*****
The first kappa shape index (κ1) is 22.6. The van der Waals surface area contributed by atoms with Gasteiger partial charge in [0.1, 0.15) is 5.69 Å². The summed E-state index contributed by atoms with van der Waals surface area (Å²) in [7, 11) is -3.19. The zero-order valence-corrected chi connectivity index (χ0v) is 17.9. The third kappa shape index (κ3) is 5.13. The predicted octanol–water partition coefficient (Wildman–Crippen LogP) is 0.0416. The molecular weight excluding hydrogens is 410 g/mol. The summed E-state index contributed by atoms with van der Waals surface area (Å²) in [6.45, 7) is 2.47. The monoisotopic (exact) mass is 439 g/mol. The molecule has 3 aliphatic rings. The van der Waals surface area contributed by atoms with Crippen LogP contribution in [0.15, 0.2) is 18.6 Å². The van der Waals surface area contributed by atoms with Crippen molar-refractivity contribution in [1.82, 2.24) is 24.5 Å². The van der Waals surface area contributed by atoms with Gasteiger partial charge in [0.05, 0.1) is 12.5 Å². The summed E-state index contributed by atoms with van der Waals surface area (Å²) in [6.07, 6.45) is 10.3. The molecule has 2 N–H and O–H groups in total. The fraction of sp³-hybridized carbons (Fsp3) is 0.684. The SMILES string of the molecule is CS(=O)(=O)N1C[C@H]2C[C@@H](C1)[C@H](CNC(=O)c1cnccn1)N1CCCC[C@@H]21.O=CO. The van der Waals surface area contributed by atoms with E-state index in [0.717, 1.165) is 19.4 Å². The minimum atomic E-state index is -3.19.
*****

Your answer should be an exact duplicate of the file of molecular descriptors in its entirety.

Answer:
The first kappa shape index (κ1) is 22.6. The van der Waals surface area contributed by atoms with Gasteiger partial charge in [0.1, 0.15) is 5.69 Å². The summed E-state index contributed by atoms with van der Waals surface area (Å²) in [7, 11) is -3.19. The zero-order valence-corrected chi connectivity index (χ0v) is 17.9. The third kappa shape index (κ3) is 5.13. The predicted octanol–water partition coefficient (Wildman–Crippen LogP) is 0.0416. The molecular weight excluding hydrogens is 410 g/mol. The summed E-state index contributed by atoms with van der Waals surface area (Å²) in [6.45, 7) is 2.47. The monoisotopic (exact) mass is 439 g/mol. The molecule has 3 aliphatic rings. The van der Waals surface area contributed by atoms with Crippen LogP contribution in [0.15, 0.2) is 18.6 Å². The van der Waals surface area contributed by atoms with Crippen molar-refractivity contribution in [1.82, 2.24) is 24.5 Å². The van der Waals surface area contributed by atoms with Gasteiger partial charge in [0.05, 0.1) is 12.5 Å². The summed E-state index contributed by atoms with van der Waals surface area (Å²) in [6.07, 6.45) is 10.3. The molecule has 2 N–H and O–H groups in total. The fraction of sp³-hybridized carbons (Fsp3) is 0.684. The SMILES string of the molecule is CS(=O)(=O)N1C[C@H]2C[C@@H](C1)[C@H](CNC(=O)c1cnccn1)N1CCCC[C@@H]21.O=CO. The van der Waals surface area contributed by atoms with E-state index in [0.717, 1.165) is 19.4 Å². The minimum atomic E-state index is -3.19.